The other important thing about mindfulness besides the simple but not easy task of bringing awareness to the present moment is not judging yourself for your thoughts or actions. Instead of bringing awareness to your thoughts and immediately judging them as bad, you can choose to be non-judgmental and to allow the thoughts to pass through your brain as water flows over rocks in a river. When we judge ourselves for our thoughts, we are more likely to cope in unhealthy ways instead of accepting that we are humans and that we can continue to learn, grow and change. When we practice mindfulness in meditation, we do so by being mindful of our thoughts and our sensations through non-judgmental awareness and allowing this mindfulness to bring clarity and calmness to our beings.

Tips for Meditation

Tips for Meditation

Before we take you through some meditation step by step for beginners, let’s talk about some things to help you meditate. While the most expert meditators can focus enough to tune out busy surroundings and distractions, whether that be the chatter of people talking or sensations of discomfort, a beginner meditator should try to find a space that is free from distraction and unpleasant sensations.

This means that if you can find a quiet room that is clean, smells good, and feels comfortable, this is the best place for you to start your meditation practice. You want to find the easiest way to meditate as a beginner, so don’t challenge yourself or frustrate yourself by trying to meditate in busy surroundings.

If your brain is busy, and you want to declutter it, you might need to declutter your space first. Tidy up your messy room and not only will it give you a better space to meditate, but the practice of making things orderly and nice for yourself may help you with mindfulness and awareness in general.

Ways to Meditate at Home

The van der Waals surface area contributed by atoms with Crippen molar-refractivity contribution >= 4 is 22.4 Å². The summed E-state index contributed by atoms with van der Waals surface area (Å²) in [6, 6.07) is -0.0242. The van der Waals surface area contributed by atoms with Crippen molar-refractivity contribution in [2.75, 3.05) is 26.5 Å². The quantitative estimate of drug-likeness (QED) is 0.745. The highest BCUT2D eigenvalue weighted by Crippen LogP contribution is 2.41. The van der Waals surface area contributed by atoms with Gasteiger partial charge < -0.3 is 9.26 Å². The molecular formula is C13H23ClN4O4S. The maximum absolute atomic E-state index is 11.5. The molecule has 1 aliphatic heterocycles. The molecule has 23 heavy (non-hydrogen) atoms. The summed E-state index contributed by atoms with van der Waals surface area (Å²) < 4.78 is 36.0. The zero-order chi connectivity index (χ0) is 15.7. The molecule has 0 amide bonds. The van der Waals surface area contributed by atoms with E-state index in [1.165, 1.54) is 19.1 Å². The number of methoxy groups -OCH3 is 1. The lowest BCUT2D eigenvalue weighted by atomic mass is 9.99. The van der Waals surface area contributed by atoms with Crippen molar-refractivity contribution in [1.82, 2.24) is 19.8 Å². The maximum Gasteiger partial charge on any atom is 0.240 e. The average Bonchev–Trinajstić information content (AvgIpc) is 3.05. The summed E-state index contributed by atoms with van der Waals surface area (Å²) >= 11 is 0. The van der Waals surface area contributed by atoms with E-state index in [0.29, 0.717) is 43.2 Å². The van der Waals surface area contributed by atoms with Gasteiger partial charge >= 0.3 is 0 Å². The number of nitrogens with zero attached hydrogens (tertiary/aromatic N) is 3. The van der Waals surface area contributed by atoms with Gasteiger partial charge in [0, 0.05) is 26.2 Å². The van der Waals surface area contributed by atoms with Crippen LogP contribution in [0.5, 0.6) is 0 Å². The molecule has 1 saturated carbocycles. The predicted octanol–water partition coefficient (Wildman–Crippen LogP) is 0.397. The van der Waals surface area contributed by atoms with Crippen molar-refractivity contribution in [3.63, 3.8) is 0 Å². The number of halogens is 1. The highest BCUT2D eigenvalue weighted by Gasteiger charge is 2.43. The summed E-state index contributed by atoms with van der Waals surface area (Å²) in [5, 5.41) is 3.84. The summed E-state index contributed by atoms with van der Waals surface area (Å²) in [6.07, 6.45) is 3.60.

Now we’re going to give you some easy instructions for meditation with this simple meditation guide that can be followed in the comfort of your home.

  1. Find a comfortable place to sit down. Rid yourself of as much distraction and discomfort as possible. If this means changing into your silk PJs, do it. If it means turning off the T.V. and dimming the lights, that sounds great too.
  2. Using your phone or a kitchen timer, set a time limit for your meditation practice. This way you won’t go on forever and the meditation will feel manageable. Your practice can be as long as you wish, but for a beginner, around 10-20 minutes is recommended.
  3. Close your eyes and start to bring mindfulness to your sensations. Feel the temperature of the air and feel the way that your clothing touches your skin. Smell the scents of your room and see the shades of light still noticeable through your eyelids. Sense whether you’re holding any tension in your body that you don’t need to be holding on to. Release your jaw, your shoulders, and your neck. Listen to your heart beating, the birds chirping outside, and your breathing.
  4. Focus on your breath. There are different breathing practices that can be helpful for meditation. Some people just like to take deep inhales and exhales, others like to do a timed breath that can be helpful for staying focused and breathing effectively. An example of a timed breath is to inhale on a count of four, hold for a count of 2 and exhale for a count of 6. You can modify these counts however you see fit.
  5. When your mind starts to wonder, practice non-judgmental awareness of that wandering and gently bring yourself back to focusing on your breath and your sensations. This part isn’t always easy, in fact, it can be the part that causes a lot of people to struggle with meditation. Remember that meditation is a practice and that you will get better at it each time.
  6. After you have practiced meditation, journal what thoughts, feelings, emotions, and sensations came up for you so that you can continue to work on your mindfulness and relaxation.